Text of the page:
"Revolutionary Change in Cuba is one of the first works which actually attempts-and accomplishes-'a comprehensive, well-documented, up-to-date, and relatively objective study of the revolutionary changes that have taken place in Cuba from 1959 to 1970,' as the preface states. It is a highly valuable addition to the bibliography of the Cuban Revolution, no doubt due to become a standard reference source of the Revolution's first decade."
Cuba has been transformed more radically within one decade than almost any society in recent history. Yet the Cuban Revolution is poorly understood abroad because of its physical and political isolation, the controversies between adherents of the old and new regimes, and the murky skirmishes of the cold war.This collection of essays is a comprehensive and authoritative study of almost all major aspects of socialist Cuba. It draws together the talents of the ablest group of Cuban specialists ever represented in a single volume.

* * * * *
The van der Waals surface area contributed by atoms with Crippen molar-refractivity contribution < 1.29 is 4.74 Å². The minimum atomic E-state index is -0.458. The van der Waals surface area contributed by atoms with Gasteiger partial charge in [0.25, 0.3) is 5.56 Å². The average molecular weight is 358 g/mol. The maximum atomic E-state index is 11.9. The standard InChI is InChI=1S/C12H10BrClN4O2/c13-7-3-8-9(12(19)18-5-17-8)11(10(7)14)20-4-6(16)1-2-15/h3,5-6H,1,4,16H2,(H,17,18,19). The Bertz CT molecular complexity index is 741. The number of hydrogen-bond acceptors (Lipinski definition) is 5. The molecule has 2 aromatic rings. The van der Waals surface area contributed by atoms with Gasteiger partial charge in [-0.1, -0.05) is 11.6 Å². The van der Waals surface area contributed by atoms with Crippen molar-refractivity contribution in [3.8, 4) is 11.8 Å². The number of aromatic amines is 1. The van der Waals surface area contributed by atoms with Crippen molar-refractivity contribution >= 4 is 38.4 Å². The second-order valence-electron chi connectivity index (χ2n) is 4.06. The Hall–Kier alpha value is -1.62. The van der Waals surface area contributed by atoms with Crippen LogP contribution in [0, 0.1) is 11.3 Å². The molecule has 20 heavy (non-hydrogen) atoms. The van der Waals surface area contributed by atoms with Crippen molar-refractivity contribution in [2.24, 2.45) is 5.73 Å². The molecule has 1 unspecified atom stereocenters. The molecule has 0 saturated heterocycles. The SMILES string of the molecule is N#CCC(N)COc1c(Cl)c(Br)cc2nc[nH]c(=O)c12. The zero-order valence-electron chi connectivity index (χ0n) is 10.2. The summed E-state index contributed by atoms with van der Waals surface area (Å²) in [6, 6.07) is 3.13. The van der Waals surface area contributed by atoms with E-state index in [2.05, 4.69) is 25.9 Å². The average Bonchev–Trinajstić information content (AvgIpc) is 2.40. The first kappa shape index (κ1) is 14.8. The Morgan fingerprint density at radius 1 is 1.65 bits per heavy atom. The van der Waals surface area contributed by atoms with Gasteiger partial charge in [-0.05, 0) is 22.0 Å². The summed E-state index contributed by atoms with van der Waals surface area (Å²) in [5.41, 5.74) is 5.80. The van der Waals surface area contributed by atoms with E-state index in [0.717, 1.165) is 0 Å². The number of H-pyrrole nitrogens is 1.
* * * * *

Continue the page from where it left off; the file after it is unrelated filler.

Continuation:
The book, in general, must be considered the most comprehensive and authoritative coverage of the revolution.
Mesa-Lago and others trace in detail the evolution of post-revolutionary economic policies, emphasizing the centralization of decision-making, the stress on moral incentives, the use of budgetary finance, and the emergence of the USSR as Cuba's major economic partner.
Revolutionary Change in Cuba is a very timely, useful volume; it is also fascinating. . . .This is a fine performance in a collective effort directed at a single topic.
A well orchestrated amalgam of historians, economists, political scientists, sociologists, and educators has produced in Revolutionary Change in Cuba a perceptive analysis of that country's development during the past dozen years.